Sandwiched between Venezuela and Suriname, Guyana occupies a special spot in South America. Partly Caribbean in the north with Amerindian influences still strong in the south near the Amazon, this country presents an identity that strives to balance its native and foreign cultural heritage. One contradiction, though, is its use of English as the official language, even though the masses speak Guyanese Creole, a mix of English with Creole words with the rest of the words from Dutch, Arawakan, and Caribbean region.
Guyana, freed only in 1966 from British control, has been the scene of political and economic turmoil. This South American country also experienced interference from powerful states that manipulated some of the political events in their history. Despite this, the people of Guyana still face the future with hope and hard work as they advanced slowly from the country's decline in many years before.
What to see & do
Ecotourism is a popular way to spend a trip in Guyana. More than 80% of the country is covered by forests, which make it have a myriad number of categories in natural wonders. One must see the Kaieteur Falls, which is just as amazing as the Niagara and the Angel Falls. The allure of this destination will be made clear when one gazes at the drop of water that dump more than 30,000 gallons to the ground below. Other than this magnificent display, hikers will see swifts in the area flit in and out of the waters to the overhangs where they keep nests. The wildlife is also a marvel, especially when one sees the scarlet cock-of-rock birds or the seemingly unassuming golden frog that has quite the deadly poison.
The Iwokrama Rainforest also makes a wonderful destination as one of the last four pristine forests in the world. It makes a strategic location for hikers to visit, as Iwokrama borders the Pakaraima Mountains to the west and the highlands to the east. Savannahs in various parts between Guyana and Suriname are also intriguing to explore on a guided tour.
Those who go on guided tours will also have a more immersive experience of the countryside. Travellers should look for reliable tour companies that offer safe travel and a comprehensive look at various wonders. Some take on tourists to see the hatching of sea turtles by shore, experience interaction with Amerindian cultures, as well as see other important sites in Guyana.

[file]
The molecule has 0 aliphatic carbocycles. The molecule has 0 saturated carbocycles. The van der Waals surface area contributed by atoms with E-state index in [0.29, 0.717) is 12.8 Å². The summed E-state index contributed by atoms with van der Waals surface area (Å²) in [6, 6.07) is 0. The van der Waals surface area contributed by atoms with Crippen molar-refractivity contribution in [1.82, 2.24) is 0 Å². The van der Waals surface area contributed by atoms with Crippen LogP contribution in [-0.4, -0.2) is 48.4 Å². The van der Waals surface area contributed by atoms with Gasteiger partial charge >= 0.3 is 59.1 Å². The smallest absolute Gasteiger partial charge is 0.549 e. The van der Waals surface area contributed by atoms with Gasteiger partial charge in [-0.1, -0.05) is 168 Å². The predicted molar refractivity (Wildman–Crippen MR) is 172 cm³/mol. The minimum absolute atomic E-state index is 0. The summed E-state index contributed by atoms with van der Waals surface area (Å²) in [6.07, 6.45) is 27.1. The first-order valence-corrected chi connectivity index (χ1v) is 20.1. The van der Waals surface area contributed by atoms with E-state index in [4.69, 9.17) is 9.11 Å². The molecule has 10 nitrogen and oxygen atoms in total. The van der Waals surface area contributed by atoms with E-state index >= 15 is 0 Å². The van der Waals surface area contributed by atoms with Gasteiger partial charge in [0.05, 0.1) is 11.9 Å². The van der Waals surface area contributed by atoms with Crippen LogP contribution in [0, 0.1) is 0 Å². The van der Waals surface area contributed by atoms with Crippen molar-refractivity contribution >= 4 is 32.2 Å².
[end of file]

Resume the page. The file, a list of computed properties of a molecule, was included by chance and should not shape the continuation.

Those who want to see the other side of the country can go on a cultural excursion in Georgetown, the capital of Guyana. There is St. George's Cathedral, the world's tallest wooden building, to see. Built using a native hardwood called greenheart, this structure features an Anglican Gothic-style church, which makes a most impressive sight. There is also Roy Geddes Steel Pan Museum to visit here, which shows how the steel pan was formed. One can hear recordings of its music, which can be relaxing to hear.
How to get around withing Guyana
Those getting around in Guyana can board minibuses taking commuters to different points of the city. Those going out to the countryside to other towns and cities can also take the minibus. One has to enquire about the pickup schedule, as the buses come and go without a specific timetable. Those in the provinces can also ride a ferry traversing the major rivers of Guyana. This can enable tourists going across the country.
Travellers thinking of hiring a car can do so in Guyana. One should have an international driving permit, however, before signing up at the government's transportation office.
How to get there
Tourists going to Guyana can make their way to Cheddi Jagan International Airport in Georgetown. Those coming from far-off countries can book connecting flights with the following airlines: Caribbean Airlines, Caricom Airways, Copa Airlines, Conviasa, Dynamic Airways, Fly Jamaica Airways, Insel Air, Surinam Airways, and Vision Airlines.
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